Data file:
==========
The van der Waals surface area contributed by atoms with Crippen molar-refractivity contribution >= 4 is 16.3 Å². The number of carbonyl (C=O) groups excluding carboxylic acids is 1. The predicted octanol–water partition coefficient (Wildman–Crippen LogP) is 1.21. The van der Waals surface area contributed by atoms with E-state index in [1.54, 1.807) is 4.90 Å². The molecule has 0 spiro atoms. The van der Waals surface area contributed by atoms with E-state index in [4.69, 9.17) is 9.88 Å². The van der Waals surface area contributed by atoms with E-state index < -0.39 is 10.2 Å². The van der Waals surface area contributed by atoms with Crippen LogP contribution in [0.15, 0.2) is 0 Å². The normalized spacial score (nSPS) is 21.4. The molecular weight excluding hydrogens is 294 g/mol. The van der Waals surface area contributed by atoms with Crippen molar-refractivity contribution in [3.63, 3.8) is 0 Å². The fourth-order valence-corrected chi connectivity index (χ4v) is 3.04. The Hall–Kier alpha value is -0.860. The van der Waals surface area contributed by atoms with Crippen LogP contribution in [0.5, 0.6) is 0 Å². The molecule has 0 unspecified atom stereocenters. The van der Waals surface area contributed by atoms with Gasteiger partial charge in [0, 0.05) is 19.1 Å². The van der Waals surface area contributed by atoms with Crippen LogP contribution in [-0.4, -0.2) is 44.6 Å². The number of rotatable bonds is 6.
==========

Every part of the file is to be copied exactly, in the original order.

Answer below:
The van der Waals surface area contributed by atoms with Crippen molar-refractivity contribution >= 4 is 16.3 Å². The number of carbonyl (C=O) groups excluding carboxylic acids is 1. The predicted octanol–water partition coefficient (Wildman–Crippen LogP) is 1.21. The van der Waals surface area contributed by atoms with E-state index in [1.54, 1.807) is 4.90 Å². The molecule has 0 spiro atoms. The van der Waals surface area contributed by atoms with E-state index in [4.69, 9.17) is 9.88 Å². The van der Waals surface area contributed by atoms with E-state index < -0.39 is 10.2 Å². The van der Waals surface area contributed by atoms with Crippen LogP contribution in [0.15, 0.2) is 0 Å². The normalized spacial score (nSPS) is 21.4. The molecular weight excluding hydrogens is 294 g/mol. The van der Waals surface area contributed by atoms with Crippen molar-refractivity contribution in [3.63, 3.8) is 0 Å². The fourth-order valence-corrected chi connectivity index (χ4v) is 3.04. The Hall–Kier alpha value is -0.860. The van der Waals surface area contributed by atoms with Crippen LogP contribution in [0.5, 0.6) is 0 Å². The molecule has 0 unspecified atom stereocenters. The van der Waals surface area contributed by atoms with Gasteiger partial charge in [0, 0.05) is 19.1 Å². The van der Waals surface area contributed by atoms with Crippen LogP contribution in [-0.4, -0.2) is 44.6 Å². The number of rotatable bonds is 6.